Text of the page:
Review: 2016 Toyota Mirai: A fuel cell phenom hits the road running
The world’s car companies are all reaching for the same holy grail: a good-running, zero-emissions vehicle that has long driving range. And is affordable. And can be refueled quickly.
Toyota’s latest entry is an electric-motor vehicle that boasts a range of 312 miles and can be refueled in three to five minutes.
The catch: It’s the Mirai, Toyota’s hydrogen fuel cell vehicle. And it costs more than $50,000.
The Mirai is powered by an electric motor, but unlike the plug-in Tesla Model S, Nissan Leaf or Chevy Bolt, the Mirai’s energy is stored not in a battery but in a tank of hydrogen.
The 2016 Toyota Mirai is the company’s latest zero-emissions vehicle. A hydrogen fuel cell powers the car’s electric motor, which creates the equivalent of 151 horsepower and 247 pound-feet of torque. The MSRP is $57,500.
Under the hood, the hydrogen runs through a fuel stack, is mixed with oxygen, and produces the electricity that runs the motor. The only tailpipe emission is water vapor, so the Mirai doesn’t even have a tailpipe.
Like most electric cars, the Mirai is delightfully quiet. Whether around town or on the freeway, there’s no engine noise or vibration, and no sense of the electric motor doing any work except for a slight whir from the transmission.
While it’s not as zippy as a Tesla — there is no “Insane” or “Ludicrous” button, so it lopes from zero to 60 in a leisurely 9 seconds — its 113-kilowatt motor makes the equivalent of 151 horsepower and 247 pound feet of torque.
On the outside, the Mirai looks like a Camry, dressed up with sporty wheels and racier side lines, and wearing a night guard and droopy mustache.
But it’s not ugly on purpose. The blunt front end and jowly air scoops are there to protect and cool the power train.
On the inside, it feels like a mid-range, mid-size luxury sedan. Head space and leg room are generous, front and rear. The seats are nicely designed and adequately adjustable. The dash and center console make for a comfortable control center.
Toyota has outfitted the Mirai with a host of safety systems, from the expected ABS and traction control to more sophisticated brake assist, lane departure warning and rear cross traffic alert.
Best of all, unlike all the other electric motor cars with which it is expected to compete, it refuels fast. You pull the Mirai into a hydrogen filling station, just as you would a gasoline car, and pump.
That means you are back to a full tank of fuel in about five minutes. It also means Toyota will earn the maximum possible number of California pollution credits for every fast-fueling, zero-emission Mirai it sells here.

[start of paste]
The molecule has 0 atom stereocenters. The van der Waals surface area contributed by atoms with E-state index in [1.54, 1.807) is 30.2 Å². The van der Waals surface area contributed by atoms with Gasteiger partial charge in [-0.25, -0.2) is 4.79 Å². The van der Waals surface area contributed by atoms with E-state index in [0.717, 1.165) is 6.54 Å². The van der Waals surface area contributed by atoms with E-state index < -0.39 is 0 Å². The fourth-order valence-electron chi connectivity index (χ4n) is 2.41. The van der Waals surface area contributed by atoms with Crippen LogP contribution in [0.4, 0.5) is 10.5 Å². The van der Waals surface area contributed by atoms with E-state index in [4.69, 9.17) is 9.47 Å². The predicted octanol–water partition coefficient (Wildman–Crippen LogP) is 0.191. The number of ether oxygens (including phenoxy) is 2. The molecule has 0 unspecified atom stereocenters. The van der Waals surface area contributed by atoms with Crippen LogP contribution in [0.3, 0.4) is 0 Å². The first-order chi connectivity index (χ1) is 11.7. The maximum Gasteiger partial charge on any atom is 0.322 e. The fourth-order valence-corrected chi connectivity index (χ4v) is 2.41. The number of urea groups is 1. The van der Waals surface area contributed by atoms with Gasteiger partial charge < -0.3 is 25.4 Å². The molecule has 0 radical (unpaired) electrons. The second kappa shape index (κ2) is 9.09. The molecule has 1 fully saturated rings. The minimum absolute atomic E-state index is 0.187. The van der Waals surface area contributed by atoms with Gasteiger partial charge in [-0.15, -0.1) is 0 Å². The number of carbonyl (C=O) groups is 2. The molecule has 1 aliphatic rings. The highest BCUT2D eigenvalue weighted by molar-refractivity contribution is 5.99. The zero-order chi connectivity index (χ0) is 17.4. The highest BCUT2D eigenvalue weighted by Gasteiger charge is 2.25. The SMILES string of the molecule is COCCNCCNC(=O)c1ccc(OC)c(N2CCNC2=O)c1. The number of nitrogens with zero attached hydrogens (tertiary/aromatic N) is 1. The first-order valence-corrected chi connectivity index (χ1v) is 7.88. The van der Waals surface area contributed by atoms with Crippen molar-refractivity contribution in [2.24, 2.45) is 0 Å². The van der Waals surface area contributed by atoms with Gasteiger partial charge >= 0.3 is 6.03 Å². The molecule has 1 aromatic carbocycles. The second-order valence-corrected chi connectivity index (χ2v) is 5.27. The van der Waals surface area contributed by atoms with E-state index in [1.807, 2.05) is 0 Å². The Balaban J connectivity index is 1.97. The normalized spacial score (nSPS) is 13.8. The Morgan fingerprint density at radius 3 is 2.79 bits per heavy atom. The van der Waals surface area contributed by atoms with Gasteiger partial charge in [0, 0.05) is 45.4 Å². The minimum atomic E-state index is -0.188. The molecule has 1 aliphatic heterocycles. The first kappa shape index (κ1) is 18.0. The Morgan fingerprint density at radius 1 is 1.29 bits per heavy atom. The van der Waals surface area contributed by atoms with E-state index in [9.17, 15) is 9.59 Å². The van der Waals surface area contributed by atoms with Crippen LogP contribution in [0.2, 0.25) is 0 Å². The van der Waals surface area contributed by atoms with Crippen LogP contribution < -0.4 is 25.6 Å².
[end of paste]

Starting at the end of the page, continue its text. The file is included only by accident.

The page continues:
The problem: There aren’t very many fueling stations in Southern California, and it’s a tank full of hydrogen.
Most people are familiar with hydrogen. Bearing atomic number 1, it is the most abundant chemical substance in our universe, and sits at the very top of the periodic table of elements.
But most people associate it with all the wrong things: Hindenburg, or Hiroshima.
In my household, where we have a somewhat dark sense of humor, the Mirai quickly became known as the “H-Bomb.” In other households, I’m afraid it would likelier become known as, “I’m not getting into that thing.”
Toyota has been introducing the Mirai as “the future of driving.” But it has mostly stopped calling the Mirai a “hydrogen fuel cell vehicle,” and instead refers to it now as a “fuel cell vehicle.”
Fueling the Mirai is likely to induce a new kind of range anxiety. The vehicle gets an estimated 312 miles per tank, and the fueling procedure is simple, but filling the tank may require some travel.
According to the California Fuel Cell Partnership, there are 11 retail stations open in the greater Southern California area — almost half the total number nationally — with another 13 “in development.” There are some in the Bay Area, too, and halfway in between, at Harris Ranch, to help you get back and forth.
But that trip to Vegas? You can probably get there, but you may not make it back. According to the U.S. Department of Energy, there are no hydrogen fueling stations in Nevada.
Toyota has priced it at a starting MSRP of $58,335, and some buyers will qualify for tax incentives of up to $8,000. Toyota also offers a lease deal of $499 a month, for three years, after a $4,000 down payment.
To sweeten that, Toyota will also pay for all the Mirai’s hydrogen for the first three years, up to $15,000 worth. (It gives you a credit card to use at those fueling stations.)
As a further inducement, Toyota points out that the Mirai is eligible for the coveted white California HOV sticker that allows solo driver access to the carpool lane.
The company has said it expects to put about 1,000 Mirais on the road in 2016, and to sell up to 3,000 by the end of next year.
If Californians embrace fuel cell technology, and infrastructure keeps pace with demand, it’ll have company. Honda has its Clarity fuel cell vehicle coming to dealerships soon, at about the same price and lease deal as the Mirai. Hyundai’s Tucson fuel cell vehicle is available for lease. Similar vehicles could be coming from Chevrolet, Nissan, Mercedes and Audi.
2016 Toyota Mirai
Times’ take: The future is here — too soon?
Highs: Quiet, comfortable and free to fuel
Lows: Few filling stations, freaky technology
Vehicle type: Four-door, four-passenger sedan
Base price: $58,335
Price as tested: $58,335
Powertrain: 113 kW, hydrogen fuel cell
Torque: 247 pound feet
EPA fuel economy rating: 67 miles per gallon equivalent city / 67 MPGe highway / 67 MPGe combined
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